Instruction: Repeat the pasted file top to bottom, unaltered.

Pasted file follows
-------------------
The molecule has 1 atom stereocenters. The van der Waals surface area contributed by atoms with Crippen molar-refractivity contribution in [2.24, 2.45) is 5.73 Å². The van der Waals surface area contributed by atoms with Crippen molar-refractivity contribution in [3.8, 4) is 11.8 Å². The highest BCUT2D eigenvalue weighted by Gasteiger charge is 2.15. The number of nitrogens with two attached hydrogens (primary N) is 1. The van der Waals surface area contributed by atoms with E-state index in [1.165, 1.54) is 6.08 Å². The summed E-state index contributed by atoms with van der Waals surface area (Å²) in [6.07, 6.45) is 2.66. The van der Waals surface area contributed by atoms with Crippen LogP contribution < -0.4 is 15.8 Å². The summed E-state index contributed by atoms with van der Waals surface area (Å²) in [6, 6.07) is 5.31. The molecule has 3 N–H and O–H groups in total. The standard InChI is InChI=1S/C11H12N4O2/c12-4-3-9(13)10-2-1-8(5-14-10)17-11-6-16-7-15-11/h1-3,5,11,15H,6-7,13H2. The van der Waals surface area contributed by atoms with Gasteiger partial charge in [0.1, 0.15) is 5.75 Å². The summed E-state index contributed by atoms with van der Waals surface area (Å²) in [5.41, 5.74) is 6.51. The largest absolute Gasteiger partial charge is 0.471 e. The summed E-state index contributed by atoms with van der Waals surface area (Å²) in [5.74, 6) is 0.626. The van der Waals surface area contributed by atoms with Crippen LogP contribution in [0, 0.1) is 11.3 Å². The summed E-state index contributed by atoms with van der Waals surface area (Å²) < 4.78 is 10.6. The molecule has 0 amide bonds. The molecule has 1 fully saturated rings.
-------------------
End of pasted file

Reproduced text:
The molecule has 1 atom stereocenters. The van der Waals surface area contributed by atoms with Crippen molar-refractivity contribution in [2.24, 2.45) is 5.73 Å². The van der Waals surface area contributed by atoms with Crippen molar-refractivity contribution in [3.8, 4) is 11.8 Å². The highest BCUT2D eigenvalue weighted by Gasteiger charge is 2.15. The number of nitrogens with two attached hydrogens (primary N) is 1. The van der Waals surface area contributed by atoms with E-state index in [1.165, 1.54) is 6.08 Å². The summed E-state index contributed by atoms with van der Waals surface area (Å²) in [6.07, 6.45) is 2.66. The van der Waals surface area contributed by atoms with Crippen LogP contribution < -0.4 is 15.8 Å². The summed E-state index contributed by atoms with van der Waals surface area (Å²) in [6, 6.07) is 5.31. The molecule has 3 N–H and O–H groups in total. The standard InChI is InChI=1S/C11H12N4O2/c12-4-3-9(13)10-2-1-8(5-14-10)17-11-6-16-7-15-11/h1-3,5,11,15H,6-7,13H2. The van der Waals surface area contributed by atoms with Gasteiger partial charge in [0.1, 0.15) is 5.75 Å². The summed E-state index contributed by atoms with van der Waals surface area (Å²) in [5.41, 5.74) is 6.51. The largest absolute Gasteiger partial charge is 0.471 e. The summed E-state index contributed by atoms with van der Waals surface area (Å²) in [5.74, 6) is 0.626. The van der Waals surface area contributed by atoms with Crippen LogP contribution in [0, 0.1) is 11.3 Å². The summed E-state index contributed by atoms with van der Waals surface area (Å²) < 4.78 is 10.6. The molecule has 0 amide bonds. The molecule has 1 fully saturated rings.